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"Exoskeletons protect the wearer from peak loads".

He is professor and managing partner at the same time. In addition to his teaching and research activities, Robert Weidner co-founded exoIQ. The first self-developed shoulder exoskeleton is scheduled for market launch in the first quarter of 2023.

Cineastes will remember "Aliens" with a shudder. Among the spectacular scenes of the science fiction classic is the battle of the space beast with the leading actress Sigourney Weaver "throwing on" the P-5000 Powered Work Loader.

Robert Weidner also shudders - albeit more from a scientific perspective. "An exoskeleton is not a forklift that can be put on," says the professor who specializes in assistive technologies for humans. "With an Exoskeleton is a mechanical support structure that diverts force from particularly stressed areas of the body to enable, reinforce, facilitate or stabilize human movement, depending on the shape of the exoskeleton."

Expert in demand

The Mechanical Engineer is an expert in this field. The list of publications is long. His Expertise is in demand. "The topic of exoskeletons is driving me on several fronts," explains Professor Dr.-Ing. Robert Weidner, who is working on the Leopold Franzens University Innsbruck (Austria) teaches.

In addition, there are various Research projects. Together with the German Social Accident Insurance, its Department of Trade and Logistics and Institute for Occupational Safety and Health, a project was carried out within the framework of "exo@work" a guideline for the evaluation of exoskeletons for the working world was developed.

Research project in the craft sector

Also in the SHK trade the researcher is already known. "In the project ,Journeyman craftsman 4.0', we worked with the German Plumbing, Heating and Air Conditioning Association and companies to investigate, among other things, what specific requirements the systems must meet to provide optimal support for installers."

More on the subject of exoskeletons Haaß GmbH & Co. KG from Mönchengladbach has tested four different lifting and carrying aids as part of the "Handwerksgeselle 4.0" research project. You can read about the results reached by managing partner Kathrin de Blois in the Online article "SHK crafts company lets its employees test four exoskeletons" on handwerksblatt.de. In Online article "Exoskeletons are a worthwhile investment for craftsmen". explains how Hunic's passive exoskeletons are designed to make working with heavy loads easier, but also to guide their wearers to a back-friendly posture.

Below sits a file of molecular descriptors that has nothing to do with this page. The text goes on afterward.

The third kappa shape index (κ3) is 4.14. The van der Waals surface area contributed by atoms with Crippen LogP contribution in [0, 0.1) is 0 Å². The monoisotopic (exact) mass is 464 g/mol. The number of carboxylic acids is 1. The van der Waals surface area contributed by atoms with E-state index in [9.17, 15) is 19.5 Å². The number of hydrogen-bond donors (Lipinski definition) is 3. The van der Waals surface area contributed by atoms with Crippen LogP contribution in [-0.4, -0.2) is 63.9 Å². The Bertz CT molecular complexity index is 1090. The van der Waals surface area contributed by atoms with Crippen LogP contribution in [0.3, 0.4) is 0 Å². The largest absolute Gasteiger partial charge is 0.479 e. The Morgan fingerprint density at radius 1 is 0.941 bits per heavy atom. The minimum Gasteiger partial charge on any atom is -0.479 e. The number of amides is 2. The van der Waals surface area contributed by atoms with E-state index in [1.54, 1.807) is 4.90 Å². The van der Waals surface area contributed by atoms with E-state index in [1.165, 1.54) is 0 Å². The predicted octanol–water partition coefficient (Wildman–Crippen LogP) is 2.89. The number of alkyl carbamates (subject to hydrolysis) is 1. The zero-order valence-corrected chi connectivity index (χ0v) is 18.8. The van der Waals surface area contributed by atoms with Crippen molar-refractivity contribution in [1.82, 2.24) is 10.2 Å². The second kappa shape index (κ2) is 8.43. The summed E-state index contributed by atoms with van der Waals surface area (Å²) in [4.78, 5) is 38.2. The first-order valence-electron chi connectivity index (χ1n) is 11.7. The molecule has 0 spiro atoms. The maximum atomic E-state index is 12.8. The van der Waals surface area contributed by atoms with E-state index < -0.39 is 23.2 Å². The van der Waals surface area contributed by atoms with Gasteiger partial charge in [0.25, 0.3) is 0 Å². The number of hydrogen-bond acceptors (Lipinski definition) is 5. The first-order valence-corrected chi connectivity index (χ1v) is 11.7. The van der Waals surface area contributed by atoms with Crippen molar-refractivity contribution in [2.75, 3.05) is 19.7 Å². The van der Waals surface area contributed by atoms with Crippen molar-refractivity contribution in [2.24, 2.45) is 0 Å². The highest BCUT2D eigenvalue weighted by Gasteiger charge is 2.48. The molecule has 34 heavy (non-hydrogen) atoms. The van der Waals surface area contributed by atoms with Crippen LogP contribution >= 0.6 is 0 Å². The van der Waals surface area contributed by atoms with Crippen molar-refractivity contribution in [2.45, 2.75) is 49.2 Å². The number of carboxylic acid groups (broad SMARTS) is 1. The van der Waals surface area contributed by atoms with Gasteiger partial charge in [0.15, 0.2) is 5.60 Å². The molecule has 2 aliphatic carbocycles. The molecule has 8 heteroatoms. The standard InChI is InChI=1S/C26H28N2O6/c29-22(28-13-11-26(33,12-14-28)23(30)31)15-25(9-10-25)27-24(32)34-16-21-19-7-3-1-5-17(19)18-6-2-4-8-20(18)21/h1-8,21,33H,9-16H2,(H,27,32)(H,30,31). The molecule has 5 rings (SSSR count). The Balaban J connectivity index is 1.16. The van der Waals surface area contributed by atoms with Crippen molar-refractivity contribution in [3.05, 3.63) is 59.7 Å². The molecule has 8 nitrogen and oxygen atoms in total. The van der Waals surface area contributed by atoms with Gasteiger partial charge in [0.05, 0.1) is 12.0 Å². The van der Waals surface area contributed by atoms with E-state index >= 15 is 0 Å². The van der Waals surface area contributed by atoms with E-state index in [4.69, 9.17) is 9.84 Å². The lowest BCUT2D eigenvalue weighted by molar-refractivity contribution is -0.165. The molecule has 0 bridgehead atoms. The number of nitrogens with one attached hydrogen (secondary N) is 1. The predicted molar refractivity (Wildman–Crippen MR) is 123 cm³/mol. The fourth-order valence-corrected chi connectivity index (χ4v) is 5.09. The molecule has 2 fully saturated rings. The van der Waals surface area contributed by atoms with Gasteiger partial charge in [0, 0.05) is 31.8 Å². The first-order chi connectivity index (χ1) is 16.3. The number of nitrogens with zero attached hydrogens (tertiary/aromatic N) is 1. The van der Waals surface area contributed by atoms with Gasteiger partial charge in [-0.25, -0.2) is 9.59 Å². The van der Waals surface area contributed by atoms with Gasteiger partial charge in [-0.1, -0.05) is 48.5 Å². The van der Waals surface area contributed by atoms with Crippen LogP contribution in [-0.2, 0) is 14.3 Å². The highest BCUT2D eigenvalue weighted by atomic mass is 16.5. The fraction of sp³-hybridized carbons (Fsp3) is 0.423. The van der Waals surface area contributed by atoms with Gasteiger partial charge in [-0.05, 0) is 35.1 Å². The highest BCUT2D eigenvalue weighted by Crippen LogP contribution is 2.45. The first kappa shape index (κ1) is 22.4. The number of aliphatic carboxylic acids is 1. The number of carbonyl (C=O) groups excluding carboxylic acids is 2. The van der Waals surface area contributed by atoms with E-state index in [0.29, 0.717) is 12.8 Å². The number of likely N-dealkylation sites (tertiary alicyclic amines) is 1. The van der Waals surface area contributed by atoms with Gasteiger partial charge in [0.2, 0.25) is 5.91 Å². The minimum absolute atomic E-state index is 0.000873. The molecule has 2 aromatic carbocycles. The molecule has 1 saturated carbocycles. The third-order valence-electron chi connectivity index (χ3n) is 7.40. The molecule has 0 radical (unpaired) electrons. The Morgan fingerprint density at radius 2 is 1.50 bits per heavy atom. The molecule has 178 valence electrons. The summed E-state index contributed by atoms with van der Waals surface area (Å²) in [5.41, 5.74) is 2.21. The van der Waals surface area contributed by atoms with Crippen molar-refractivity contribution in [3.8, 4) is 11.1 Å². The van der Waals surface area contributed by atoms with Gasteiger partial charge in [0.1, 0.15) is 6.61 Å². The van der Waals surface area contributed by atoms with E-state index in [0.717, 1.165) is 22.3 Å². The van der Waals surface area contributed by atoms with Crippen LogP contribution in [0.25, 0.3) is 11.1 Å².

Use of exoskeletons

Exoskeletons are used for physically demanding work to use, which strain the legs, arms, hands, shoulders or back. "You will like a Garment or like a Backpack donned and with the respective Body part connected", explains Prof. Dr.-Ing. Robert Weidner.

In a shoulder exoskeleton, for example, the support structures are attached to the two upper arms. They transfer the force acting on the arms and shoulders to the pelvis during overhead work. "This system literally reaches under the user's arms from behind."

Protection against load peaks

It is important to the scientist to work with a Myth clean up. "A Exoskeleton lends no superpowers." This, he said, can be explained in physical terms alone. A weight of five kilograms that must be absorbed will continue to weigh five kilogramgrams. "These systems protect the wearer from peak loads. But in doing so, they make the activity noticeably easier, and users still train and maintain their basic physical performance."

Active and passive exoskeletons

At Exoskeletons is used between active and passive systems distinguished. "At passive systems the dissipated energy is measured in one direction of motion by means of a Spring damper element or one Pulley stored and delivered in a different direction of motion."